Manufacturing weight technology & self service checkouts

Roy Scholten of the Netherlands Measurement Institute explores the weighing technology behind self service checkouts & what manufacturers need to know

In an effort to streamline the shopping experience, some supermarkets are piloting stores without checkout areas, where purchases are channelled through a mobile app. As a result, there is little reason for self-service scales to print physical labels for weighed produce. Yet what are the consequences in terms of certification and what action do manufacturers need to take, asks Roy Scholten, Senior Approvals Expert at NMi

Supermarkets continually look to enhance the shopper experience, whether by upgrading existing processes or introducing innovative and transformative technology. One of the most radical changes currently being explored by several supermarkets is ‘till-less’ stores without checkout areas. This high-tech concept automatically records shoppers’ purchases, with the transaction made via a mobile app. This streamlined system extends to self-service scales in the store for weighing fresh produce. Given that most self-service weighing instruments are now PC-based, they have larger screens to display information, including QR codes, potentially removing the need to print a physical label. As a result, all processes can remain within an app on the shopper’s phone, thereby cutting costs and reducing paper usage. 

The need for practical technology solutions

Despite these advances, legislation is still playing catch-up, which can prove an obstacle to introducing label-free scales. Even understanding existing legislation – namely the 2014/31/EU directive – is difficult. Still, at its core, legislation states that if a direct sales app repeats the measurement result and the scale does not print a label, the app must be certified. However, if the app only displays the price and product name, then certification can be avoided. An alternative is to continue printing labels in conjunction with an app to cover all bases. This way, none of the upstream systems need to be certified. 

Currently, notified bodies must certify every system up to the point of printing. However, given the absence of printed receipts when using digital platforms, there is theoretically no defined end to the certification process. Added to this complexity is the lack of a consolidated interpretation of the current legislation. After multiple discussions within the WELMEC Working Group 2, the consensus remains that paper tickets are necessary, in strict accordance with the European Commission directive. Yet some member states are making their own laws stating the opposite. Thus, while opinions may be harmonised from a legislative point of view, they often differ in practice.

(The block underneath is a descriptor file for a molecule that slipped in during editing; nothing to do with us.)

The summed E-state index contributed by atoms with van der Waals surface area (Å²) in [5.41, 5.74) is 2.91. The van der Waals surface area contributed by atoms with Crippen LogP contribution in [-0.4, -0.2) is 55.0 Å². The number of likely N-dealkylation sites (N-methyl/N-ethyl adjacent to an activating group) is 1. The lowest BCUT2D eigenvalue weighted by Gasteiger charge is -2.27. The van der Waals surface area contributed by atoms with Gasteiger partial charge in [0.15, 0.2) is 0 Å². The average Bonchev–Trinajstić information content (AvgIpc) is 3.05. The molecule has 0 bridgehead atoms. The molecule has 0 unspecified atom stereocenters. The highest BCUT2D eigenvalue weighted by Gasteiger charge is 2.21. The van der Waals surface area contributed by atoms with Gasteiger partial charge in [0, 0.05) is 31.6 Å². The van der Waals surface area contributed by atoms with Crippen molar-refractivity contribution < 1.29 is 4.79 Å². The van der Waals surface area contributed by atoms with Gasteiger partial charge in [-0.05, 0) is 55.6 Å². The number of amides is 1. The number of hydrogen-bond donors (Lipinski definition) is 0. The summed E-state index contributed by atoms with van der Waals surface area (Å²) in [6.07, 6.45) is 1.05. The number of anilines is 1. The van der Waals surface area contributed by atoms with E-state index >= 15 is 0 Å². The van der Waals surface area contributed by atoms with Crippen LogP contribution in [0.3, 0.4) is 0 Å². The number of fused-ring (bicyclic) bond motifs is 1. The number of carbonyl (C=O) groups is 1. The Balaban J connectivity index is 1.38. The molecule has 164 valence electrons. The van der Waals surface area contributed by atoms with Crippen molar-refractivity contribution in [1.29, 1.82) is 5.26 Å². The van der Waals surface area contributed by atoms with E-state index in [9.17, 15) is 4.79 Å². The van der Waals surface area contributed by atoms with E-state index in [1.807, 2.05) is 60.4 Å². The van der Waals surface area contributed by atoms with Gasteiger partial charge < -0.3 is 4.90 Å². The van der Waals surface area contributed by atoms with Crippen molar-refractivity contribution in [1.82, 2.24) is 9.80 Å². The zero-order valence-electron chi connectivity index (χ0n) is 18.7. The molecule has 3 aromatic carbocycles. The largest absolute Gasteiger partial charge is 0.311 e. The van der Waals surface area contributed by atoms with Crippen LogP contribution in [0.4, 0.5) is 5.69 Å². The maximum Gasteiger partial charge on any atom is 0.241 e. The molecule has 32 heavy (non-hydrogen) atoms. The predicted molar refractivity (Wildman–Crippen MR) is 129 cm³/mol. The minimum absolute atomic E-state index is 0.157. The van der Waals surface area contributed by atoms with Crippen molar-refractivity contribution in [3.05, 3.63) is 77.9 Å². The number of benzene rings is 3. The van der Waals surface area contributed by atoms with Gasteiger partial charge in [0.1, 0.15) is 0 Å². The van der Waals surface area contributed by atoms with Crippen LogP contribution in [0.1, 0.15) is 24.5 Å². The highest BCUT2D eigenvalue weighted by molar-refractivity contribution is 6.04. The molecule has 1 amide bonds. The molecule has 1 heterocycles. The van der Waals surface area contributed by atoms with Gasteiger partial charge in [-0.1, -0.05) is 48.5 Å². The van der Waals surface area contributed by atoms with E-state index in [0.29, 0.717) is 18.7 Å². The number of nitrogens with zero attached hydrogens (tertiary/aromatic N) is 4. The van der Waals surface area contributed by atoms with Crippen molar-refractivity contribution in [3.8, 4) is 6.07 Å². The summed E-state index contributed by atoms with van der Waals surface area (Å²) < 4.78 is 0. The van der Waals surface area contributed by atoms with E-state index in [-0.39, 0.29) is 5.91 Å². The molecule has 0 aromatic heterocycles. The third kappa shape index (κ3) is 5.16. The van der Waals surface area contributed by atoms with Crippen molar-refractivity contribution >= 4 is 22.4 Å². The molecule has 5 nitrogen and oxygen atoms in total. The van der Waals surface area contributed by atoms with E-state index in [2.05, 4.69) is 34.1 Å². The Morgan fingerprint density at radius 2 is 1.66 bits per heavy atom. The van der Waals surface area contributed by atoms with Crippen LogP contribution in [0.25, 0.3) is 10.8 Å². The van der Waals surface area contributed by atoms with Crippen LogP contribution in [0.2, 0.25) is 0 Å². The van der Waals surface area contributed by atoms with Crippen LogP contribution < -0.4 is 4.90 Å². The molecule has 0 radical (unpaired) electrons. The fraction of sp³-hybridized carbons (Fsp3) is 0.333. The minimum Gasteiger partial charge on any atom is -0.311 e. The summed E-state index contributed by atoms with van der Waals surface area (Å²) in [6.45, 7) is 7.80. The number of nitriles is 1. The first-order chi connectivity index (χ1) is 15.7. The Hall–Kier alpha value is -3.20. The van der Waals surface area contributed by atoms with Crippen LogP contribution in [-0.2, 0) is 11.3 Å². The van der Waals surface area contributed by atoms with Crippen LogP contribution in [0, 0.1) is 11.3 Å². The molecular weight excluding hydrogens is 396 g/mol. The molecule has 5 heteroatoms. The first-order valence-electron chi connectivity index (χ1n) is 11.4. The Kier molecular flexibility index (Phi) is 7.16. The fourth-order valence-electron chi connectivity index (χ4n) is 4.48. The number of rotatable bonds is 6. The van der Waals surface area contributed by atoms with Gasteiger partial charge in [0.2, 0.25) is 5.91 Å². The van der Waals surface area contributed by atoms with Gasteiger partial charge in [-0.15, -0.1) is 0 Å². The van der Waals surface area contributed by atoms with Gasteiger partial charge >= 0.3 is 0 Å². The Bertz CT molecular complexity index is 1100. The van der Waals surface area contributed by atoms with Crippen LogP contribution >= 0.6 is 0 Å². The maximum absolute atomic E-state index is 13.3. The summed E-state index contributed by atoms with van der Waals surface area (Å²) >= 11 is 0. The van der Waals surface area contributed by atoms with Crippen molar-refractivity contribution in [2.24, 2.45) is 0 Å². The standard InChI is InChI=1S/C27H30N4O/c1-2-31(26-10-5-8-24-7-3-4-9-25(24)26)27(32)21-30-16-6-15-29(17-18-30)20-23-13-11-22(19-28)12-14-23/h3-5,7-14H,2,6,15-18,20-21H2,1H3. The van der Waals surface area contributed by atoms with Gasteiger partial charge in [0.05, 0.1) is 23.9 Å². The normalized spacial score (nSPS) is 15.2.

For many industrial applications, the issue does not present as much difficulty because the ‘durable proof’ of certification can come in the form of both a print-out or digital storage on a PC (so long as the information is protected against modification). The standards and technology to support such a move already exist. However, the slow pace of legislative change – not expected for another four-to-five years – continues to prove the most significant obstacle. 

The most practical workaround would be to transfer only the product name and price to the app, allowing manufacturers to limit the metrology aspect to exactly where it belongs: the weighing instrument. After all, displaying a product’s weight was introduced primarily to ensure consumers could make their own price calculations when scales historically had limited functionality and were prone to errors. The rules and standards we have today are designed to counteract such errors, which have mostly been eradicated by technological improvements.

Offering valuable support to customers and manufacturers

Despite the topic’s complexity, it is the responsibility of notified bodies, like NMi, to support customers in deciding on the approach that best suits them. It would be easy to adhere strictly to the EU directive and turn away all requests for paperless scales, but demand calls for solutions that stick to current regulations while enabling new techniques as far as possible. Even for type approvals that push the limits of the legislation, customers deserve to receive proper guidance throughout this process. 

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